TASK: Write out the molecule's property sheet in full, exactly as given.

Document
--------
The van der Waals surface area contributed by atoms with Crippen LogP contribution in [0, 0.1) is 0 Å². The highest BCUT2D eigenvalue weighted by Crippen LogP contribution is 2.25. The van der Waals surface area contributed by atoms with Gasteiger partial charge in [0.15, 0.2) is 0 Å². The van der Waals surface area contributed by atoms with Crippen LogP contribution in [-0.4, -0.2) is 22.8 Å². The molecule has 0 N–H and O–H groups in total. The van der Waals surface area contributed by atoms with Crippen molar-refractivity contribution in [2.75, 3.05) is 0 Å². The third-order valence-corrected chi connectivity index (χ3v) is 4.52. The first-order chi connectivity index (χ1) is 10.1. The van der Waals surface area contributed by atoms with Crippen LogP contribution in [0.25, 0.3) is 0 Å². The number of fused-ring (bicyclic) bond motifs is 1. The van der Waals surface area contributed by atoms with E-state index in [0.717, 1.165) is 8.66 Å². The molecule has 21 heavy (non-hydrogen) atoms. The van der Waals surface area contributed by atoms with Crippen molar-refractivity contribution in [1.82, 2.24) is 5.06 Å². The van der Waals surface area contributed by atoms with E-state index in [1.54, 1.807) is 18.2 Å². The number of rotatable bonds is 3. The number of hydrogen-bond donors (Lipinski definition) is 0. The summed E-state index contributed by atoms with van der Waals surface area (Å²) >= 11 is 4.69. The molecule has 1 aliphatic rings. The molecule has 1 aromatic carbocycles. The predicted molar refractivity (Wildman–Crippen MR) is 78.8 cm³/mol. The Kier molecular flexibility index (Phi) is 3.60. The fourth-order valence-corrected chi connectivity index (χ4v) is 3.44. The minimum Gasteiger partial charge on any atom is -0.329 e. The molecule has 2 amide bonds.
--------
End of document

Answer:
The van der Waals surface area contributed by atoms with Crippen LogP contribution in [0, 0.1) is 0 Å². The highest BCUT2D eigenvalue weighted by Crippen LogP contribution is 2.25. The van der Waals surface area contributed by atoms with Gasteiger partial charge in [0.15, 0.2) is 0 Å². The van der Waals surface area contributed by atoms with Crippen LogP contribution in [-0.4, -0.2) is 22.8 Å². The molecule has 0 N–H and O–H groups in total. The van der Waals surface area contributed by atoms with Crippen molar-refractivity contribution in [2.75, 3.05) is 0 Å². The third-order valence-corrected chi connectivity index (χ3v) is 4.52. The first-order chi connectivity index (χ1) is 10.1. The van der Waals surface area contributed by atoms with Crippen LogP contribution in [0.25, 0.3) is 0 Å². The number of fused-ring (bicyclic) bond motifs is 1. The van der Waals surface area contributed by atoms with E-state index in [0.717, 1.165) is 8.66 Å². The molecule has 21 heavy (non-hydrogen) atoms. The van der Waals surface area contributed by atoms with Crippen molar-refractivity contribution in [1.82, 2.24) is 5.06 Å². The van der Waals surface area contributed by atoms with E-state index in [1.54, 1.807) is 18.2 Å². The number of rotatable bonds is 3. The number of hydrogen-bond donors (Lipinski definition) is 0. The summed E-state index contributed by atoms with van der Waals surface area (Å²) >= 11 is 4.69. The molecule has 1 aliphatic rings. The molecule has 1 aromatic carbocycles. The predicted molar refractivity (Wildman–Crippen MR) is 78.8 cm³/mol. The Kier molecular flexibility index (Phi) is 3.60. The fourth-order valence-corrected chi connectivity index (χ4v) is 3.44. The minimum Gasteiger partial charge on any atom is -0.329 e. The molecule has 2 amide bonds.